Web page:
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Xbox One S All-Digital Edition still has an eject button and disc drive port inside

Microsoft has taken the wraps off the Xbox One S All-Digital Edition, its new disc-free console primed for always-connected gaming. Dropping the internal disc drive and passing $50 savings onto buyers, it's the lowest Xbox One retail price to date at $249.

While the Xbox One S All-Digital Edition is slated for a May 7, 2019 release, we've already received a glimpse under the hood. The Xbox One S All-Digital Edition generally fulfills its initial promises, merely cutting the internal optical disc drive for a lightweight, low-cost gaming console. Microsoft appears to be sharing identical components of the standard Xbox One S; even leaving space to add a disc drive back.

The Xbox One S disc drive SATA and power ports, which also transfer to Xbox One S All-Digital Edition.

The Xbox One S disc drive SATA and power ports, which also transfer to Xbox One S All-Digital Edition.

Our first in-depth look inside the Xbox One S All-Digital comes via Austin Evans, receiving an early hands-on with the console before its reveal. The video provides a full unboxing of Microsoft's download-only console, while also exploring what has changed inside the all-white box. And it's mostly the same, albeit with new metal panel reinforcing where the drive once laid.

The Xbox One S' former disc eject button is still seemingly found under the console's casing.

The Xbox One S' former disc eject button is still seemingly found under the console's casing.

However, by sharing components with its predecessor, the Xbox One S All-Digital Edition still stows remnants of its disc drive. Evans refers to spare SATA and proprietary power ports on the All-Digital board; the two previously used to connect the disc drive itself. The radio frequency board up front also still features the same eject button, now simply masked by the All-Digital's new casing.

It's unclear whether the Xbox One S All-Digital Edition will support a Blu-ray drive, though indicates a potential DIY post-purchase upgrade path for console buyers. The Xbox One operating system appears capable of detecting its absence, though it's unknown if Microsoft has locked out capabilities entirely at a software level.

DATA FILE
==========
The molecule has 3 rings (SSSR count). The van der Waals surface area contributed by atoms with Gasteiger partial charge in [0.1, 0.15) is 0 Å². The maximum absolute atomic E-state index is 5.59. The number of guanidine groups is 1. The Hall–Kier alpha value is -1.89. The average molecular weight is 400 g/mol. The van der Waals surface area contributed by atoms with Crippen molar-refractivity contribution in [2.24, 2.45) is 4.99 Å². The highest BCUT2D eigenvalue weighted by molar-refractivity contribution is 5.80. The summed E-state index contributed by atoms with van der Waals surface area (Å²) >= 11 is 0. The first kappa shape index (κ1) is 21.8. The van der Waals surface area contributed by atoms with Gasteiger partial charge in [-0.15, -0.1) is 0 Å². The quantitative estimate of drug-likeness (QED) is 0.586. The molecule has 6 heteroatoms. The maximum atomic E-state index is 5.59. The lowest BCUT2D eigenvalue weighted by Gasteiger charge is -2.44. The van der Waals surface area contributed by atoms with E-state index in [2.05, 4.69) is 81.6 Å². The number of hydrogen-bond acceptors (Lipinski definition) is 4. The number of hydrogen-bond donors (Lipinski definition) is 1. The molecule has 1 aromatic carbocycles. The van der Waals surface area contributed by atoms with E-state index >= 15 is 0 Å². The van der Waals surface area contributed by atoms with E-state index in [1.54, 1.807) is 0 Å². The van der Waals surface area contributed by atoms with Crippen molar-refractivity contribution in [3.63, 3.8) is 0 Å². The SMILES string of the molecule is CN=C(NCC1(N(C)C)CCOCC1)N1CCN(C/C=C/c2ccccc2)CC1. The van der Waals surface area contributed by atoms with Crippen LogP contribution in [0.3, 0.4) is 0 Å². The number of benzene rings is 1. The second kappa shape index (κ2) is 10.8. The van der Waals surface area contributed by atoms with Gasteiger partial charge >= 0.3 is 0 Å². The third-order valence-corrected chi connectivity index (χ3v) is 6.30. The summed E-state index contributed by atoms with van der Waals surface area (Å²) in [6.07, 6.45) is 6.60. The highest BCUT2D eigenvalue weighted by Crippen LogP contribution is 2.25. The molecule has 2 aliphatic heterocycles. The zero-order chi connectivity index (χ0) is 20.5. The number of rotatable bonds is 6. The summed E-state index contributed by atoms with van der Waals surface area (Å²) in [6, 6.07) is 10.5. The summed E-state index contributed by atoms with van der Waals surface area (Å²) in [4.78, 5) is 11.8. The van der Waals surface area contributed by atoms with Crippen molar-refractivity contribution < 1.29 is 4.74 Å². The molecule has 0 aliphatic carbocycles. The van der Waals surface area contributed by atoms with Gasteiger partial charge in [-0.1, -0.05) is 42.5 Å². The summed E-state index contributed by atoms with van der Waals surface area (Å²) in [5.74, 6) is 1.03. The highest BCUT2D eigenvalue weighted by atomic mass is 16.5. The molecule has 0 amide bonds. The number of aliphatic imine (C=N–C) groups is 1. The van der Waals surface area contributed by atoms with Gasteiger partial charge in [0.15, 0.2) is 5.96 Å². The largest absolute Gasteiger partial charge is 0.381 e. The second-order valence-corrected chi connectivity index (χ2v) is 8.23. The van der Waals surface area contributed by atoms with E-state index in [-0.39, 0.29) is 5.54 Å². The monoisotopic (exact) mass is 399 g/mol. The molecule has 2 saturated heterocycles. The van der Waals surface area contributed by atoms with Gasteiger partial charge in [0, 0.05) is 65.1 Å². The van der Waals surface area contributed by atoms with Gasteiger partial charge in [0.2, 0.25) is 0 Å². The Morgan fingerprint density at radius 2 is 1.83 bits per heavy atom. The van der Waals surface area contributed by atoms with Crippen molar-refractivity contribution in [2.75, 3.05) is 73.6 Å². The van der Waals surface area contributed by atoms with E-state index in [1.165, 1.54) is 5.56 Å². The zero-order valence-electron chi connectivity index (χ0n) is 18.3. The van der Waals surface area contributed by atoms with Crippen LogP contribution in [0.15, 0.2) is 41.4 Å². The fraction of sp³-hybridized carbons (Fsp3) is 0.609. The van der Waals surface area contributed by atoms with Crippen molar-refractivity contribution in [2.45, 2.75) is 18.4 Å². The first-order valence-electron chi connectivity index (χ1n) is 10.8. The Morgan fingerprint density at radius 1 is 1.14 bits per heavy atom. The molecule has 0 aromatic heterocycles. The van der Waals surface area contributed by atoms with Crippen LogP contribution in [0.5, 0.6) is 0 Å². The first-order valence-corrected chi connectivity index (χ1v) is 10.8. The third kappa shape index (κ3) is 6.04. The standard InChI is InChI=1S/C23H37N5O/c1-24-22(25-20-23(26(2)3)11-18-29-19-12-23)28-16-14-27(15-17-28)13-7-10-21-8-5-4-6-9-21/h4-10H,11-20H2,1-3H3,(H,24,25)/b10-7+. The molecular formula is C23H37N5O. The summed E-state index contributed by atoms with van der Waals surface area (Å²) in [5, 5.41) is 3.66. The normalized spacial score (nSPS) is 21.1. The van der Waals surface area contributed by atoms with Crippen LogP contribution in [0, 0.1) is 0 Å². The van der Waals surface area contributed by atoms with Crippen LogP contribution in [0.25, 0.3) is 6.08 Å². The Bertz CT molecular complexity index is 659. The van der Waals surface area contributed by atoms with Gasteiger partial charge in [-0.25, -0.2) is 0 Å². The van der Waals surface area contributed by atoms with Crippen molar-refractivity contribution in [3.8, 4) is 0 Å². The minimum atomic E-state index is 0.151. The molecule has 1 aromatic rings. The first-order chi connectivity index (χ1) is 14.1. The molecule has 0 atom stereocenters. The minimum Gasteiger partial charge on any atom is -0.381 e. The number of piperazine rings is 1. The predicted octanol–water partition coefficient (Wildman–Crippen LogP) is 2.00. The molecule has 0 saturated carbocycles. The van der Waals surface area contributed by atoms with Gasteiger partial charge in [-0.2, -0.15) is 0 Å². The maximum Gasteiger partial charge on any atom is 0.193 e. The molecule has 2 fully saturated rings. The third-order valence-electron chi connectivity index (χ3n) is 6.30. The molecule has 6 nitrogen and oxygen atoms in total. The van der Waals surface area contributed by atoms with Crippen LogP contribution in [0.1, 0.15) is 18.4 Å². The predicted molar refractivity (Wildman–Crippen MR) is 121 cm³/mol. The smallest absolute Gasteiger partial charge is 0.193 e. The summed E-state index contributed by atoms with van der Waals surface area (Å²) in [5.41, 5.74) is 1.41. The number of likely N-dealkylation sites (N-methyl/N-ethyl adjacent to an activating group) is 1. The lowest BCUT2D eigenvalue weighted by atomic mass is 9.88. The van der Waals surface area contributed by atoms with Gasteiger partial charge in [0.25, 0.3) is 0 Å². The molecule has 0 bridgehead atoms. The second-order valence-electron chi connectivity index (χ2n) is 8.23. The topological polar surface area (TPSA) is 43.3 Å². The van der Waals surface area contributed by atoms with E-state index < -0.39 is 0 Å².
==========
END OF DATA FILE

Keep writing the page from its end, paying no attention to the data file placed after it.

In the meantime, the Xbox One S All-Digital Edition is now available for preorder at $249, ahead of a May 7, 2019 debut.

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Matt Brown
Matt Brown

Matt Brown is Windows Central's Senior Games Editor, Xbox & PC, at Future. Following over seven years of professional consumer technology and gaming coverage, he’s focused on the world of Microsoft's gaming efforts. You can follow him on Twitter @mattjbrown.

8 Comments
  • > It's unclear whether the Xbox One S All-Digital Edition will support a Blu-ray drive, though indicates a potential post-purchase upgrade path for console buyers. That's probably not planned, but not blocked neither.
    The Reason for the internals to be here is probably just to share the same production lines, that's very common and only a sign that MS do not plan to abandon the version with the drive.
  • Yeah, I would guess the next version will have its own design, but it makes sense for this one to be pretty much identical, sans drive. It wouldn't be cost effective to design a completely new case and internals for a minor addition to an already existing line.
  • it's unclear why this is $250 when regular xb1s are cheaper than that already.
  • The Xbox One S actually has a retail price of $299. It's just constantly on sale and has different bundle promotions. I imagine Microsoft made the All-Digital Edition $249 so that it could have the same sales as the normal One S and not be ridiculously underpriced in comparison. Expect it to be around $50 less, usually.
  • They just did the minimum to reduce cost, another reason why I find the final price is so ridiculous.
  • So can we add an internal SATA hard drive using the ODD SATA & power ports? If we can, that would be awesome.
  • Agree makes no sense that this thing is $249. I expected it to be around $179 it's almost like they're trying to blow out existing inventory and they ran out of blue ray drives.
  • While it's unfortunate that Microsoft didn't redesign the device with a much smaller casing, I understand. It doesn't make sense to spend the R&D and design a new production line right before the new generation arrives. This also helps keep costs down. And for those crying about the price, I doubt we'll see this console at the full $249 price tag all that much. Be aware the One S actually has a retail cost of $299, but normally goes for around $230-250. Expect the digital version to be around $50 less a lot of the time.